Caribbean Cruise (Part 1) – Miami, Embarkation and First Days at Sea

View of our cruise ship from the InterContinental Miami

Arrival in Miami

A no-hassles arrival at Miami airport and seamless transition to our hotel was a great way to start our two week Caribbean adventure. Alighting from the taxi it was blowing quite a gale, causing the nearby palm tree fronds to do their own little welcome dance. But the sun kept appearing through a smattering of clouds and the temperature out of the wind was pleasant.

The afternoon markets and food trucks setting up for what was going to be a bit of a ‘do’ in the evening were piquing our interest, so a marina stroll was in order. The chill of the Florida wind nearly required a cardigan, but we persevered and managed to pick up a knick knack or two of kitsch to take home as fun gifts. As the crowd began to build for the big street party, we decided to head back to the hotel – one of our party was feeling under the weather, and an early night with some room service was more in our line. As with most large scale events in the USA, this evening was all about sport – football, in fact. Having no interest in it ourselves, we were content with the view of our cruise ship and the fireworks from our marina bay view room and an early night.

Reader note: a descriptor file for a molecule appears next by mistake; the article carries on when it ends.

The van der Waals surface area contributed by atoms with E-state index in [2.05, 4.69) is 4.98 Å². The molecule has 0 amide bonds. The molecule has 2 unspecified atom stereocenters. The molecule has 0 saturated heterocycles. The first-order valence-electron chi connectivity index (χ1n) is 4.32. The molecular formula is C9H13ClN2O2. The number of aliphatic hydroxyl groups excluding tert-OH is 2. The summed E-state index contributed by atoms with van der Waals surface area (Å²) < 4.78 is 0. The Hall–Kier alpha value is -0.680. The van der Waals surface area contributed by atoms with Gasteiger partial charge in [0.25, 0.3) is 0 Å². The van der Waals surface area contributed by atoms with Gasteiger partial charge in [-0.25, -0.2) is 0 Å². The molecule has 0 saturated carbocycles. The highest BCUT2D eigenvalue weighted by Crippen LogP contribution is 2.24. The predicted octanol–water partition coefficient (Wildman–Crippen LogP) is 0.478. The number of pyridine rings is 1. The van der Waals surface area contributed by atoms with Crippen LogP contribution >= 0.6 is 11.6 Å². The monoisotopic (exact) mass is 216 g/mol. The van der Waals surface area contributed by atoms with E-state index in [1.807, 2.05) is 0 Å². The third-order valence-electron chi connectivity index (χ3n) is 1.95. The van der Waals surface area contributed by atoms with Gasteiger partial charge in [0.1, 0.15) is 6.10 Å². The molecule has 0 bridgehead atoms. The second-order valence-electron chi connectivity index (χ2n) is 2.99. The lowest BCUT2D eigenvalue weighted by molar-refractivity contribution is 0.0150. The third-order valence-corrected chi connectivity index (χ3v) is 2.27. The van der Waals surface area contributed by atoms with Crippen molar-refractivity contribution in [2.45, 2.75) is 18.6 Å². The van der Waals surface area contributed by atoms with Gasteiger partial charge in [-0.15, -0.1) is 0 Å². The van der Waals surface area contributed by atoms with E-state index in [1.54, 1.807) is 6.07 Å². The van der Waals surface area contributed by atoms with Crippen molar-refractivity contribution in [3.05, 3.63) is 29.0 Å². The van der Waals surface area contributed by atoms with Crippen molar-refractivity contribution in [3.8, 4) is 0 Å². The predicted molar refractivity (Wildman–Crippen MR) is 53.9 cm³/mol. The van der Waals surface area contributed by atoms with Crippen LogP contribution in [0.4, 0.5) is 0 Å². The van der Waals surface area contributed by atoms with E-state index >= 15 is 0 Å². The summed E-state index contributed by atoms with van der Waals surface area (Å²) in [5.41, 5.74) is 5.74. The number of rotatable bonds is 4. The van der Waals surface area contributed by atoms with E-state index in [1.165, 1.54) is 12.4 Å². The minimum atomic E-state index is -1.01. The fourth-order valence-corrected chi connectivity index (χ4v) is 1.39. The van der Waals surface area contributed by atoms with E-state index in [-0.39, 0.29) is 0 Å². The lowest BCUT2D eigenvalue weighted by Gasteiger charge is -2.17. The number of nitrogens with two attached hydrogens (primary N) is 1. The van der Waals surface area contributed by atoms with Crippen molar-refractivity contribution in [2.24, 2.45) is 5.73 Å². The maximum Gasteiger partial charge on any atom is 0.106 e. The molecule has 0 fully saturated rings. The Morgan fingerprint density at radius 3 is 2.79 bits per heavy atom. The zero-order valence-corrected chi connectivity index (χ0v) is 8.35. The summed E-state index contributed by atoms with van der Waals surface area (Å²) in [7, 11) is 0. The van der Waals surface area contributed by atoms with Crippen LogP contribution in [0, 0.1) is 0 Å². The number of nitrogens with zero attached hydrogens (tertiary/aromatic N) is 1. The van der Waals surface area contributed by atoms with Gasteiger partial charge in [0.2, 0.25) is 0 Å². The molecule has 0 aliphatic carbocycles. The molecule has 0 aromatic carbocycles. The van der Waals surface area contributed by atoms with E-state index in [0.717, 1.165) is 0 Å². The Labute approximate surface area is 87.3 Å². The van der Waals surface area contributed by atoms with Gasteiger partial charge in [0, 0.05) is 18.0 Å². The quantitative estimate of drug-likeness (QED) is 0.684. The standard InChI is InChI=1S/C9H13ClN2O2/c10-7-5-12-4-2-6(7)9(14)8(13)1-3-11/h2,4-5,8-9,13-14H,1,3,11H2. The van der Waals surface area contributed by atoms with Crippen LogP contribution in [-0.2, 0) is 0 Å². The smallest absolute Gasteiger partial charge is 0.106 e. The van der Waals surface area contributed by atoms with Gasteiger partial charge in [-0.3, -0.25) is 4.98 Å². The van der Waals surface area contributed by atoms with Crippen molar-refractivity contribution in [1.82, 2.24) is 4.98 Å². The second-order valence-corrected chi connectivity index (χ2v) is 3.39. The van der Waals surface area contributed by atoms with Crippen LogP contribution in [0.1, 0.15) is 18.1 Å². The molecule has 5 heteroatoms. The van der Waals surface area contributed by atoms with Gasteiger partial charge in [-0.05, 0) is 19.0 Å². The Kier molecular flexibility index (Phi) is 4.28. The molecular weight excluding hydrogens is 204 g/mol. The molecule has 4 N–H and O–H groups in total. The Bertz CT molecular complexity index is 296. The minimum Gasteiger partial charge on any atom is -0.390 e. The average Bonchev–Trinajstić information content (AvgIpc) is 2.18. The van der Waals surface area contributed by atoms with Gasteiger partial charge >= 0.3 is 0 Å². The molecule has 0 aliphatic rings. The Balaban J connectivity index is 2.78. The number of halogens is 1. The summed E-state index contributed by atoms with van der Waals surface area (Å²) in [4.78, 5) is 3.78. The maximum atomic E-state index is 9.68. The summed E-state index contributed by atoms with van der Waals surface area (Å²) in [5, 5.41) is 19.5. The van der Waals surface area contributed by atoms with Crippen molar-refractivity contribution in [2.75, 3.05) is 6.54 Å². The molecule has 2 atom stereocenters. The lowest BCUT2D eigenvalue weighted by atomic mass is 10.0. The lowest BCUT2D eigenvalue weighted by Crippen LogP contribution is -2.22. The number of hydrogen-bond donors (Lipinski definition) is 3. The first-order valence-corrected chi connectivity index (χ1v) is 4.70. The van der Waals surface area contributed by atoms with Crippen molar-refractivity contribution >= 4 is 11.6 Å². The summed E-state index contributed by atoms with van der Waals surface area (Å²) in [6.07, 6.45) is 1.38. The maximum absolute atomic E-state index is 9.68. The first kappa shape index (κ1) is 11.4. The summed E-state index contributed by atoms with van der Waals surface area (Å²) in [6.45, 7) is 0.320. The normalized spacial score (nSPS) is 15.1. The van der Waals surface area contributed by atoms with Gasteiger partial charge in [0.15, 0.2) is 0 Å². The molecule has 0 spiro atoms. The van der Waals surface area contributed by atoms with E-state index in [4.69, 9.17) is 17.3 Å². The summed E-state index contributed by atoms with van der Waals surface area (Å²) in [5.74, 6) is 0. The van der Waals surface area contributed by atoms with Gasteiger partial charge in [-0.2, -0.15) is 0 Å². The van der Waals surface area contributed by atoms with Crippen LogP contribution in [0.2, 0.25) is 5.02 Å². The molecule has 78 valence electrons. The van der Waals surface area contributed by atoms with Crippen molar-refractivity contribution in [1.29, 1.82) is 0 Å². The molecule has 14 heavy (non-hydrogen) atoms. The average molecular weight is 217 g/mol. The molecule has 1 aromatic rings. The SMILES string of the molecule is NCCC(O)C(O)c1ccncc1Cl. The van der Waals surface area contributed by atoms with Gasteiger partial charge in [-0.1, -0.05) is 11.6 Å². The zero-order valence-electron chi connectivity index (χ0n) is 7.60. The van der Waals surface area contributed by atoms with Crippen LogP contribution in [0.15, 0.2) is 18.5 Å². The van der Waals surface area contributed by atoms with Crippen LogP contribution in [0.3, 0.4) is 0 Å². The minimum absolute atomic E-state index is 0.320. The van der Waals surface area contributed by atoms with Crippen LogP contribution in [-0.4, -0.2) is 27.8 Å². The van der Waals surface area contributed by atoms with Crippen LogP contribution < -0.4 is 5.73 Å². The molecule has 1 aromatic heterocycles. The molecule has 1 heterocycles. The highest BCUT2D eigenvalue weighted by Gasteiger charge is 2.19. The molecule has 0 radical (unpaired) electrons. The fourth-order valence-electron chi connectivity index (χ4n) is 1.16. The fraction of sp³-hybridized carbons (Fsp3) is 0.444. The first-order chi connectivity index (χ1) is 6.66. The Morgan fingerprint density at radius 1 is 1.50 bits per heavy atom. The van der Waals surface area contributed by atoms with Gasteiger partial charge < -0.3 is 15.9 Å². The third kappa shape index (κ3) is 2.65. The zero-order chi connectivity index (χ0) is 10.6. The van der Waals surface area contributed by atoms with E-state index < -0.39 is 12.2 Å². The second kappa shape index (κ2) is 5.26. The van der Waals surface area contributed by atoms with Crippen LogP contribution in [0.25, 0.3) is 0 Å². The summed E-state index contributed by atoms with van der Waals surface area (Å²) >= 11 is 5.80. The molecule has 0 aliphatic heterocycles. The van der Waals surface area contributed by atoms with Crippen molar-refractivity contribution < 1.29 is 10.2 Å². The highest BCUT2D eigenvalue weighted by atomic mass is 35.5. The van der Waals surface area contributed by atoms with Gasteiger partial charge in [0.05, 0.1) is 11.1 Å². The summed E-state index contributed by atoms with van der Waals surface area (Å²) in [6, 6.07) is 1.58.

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Our hotel of choice for our sole night before embarkation was the InterContinental Miami. It was fine, but that’s about all. Yes, the facilities were exactly as expected, but the prices were highly inflated, and the service (apart from reception, where our platinum status provided swift attention) was exceedingly slow; half an hour to have plates (empty plates) brought to the room; half an hour to have a salad served in the bar. When water was brought to the room within 15 minutes we were shocked! We ended up buying provisions from the nearby ‘Whole Foods’ store, which were healthy, tasty and cheap. The big ‘plus’ of this hotel was the wonderfully comfortable beds, providing us all with an excellent night’s sleep.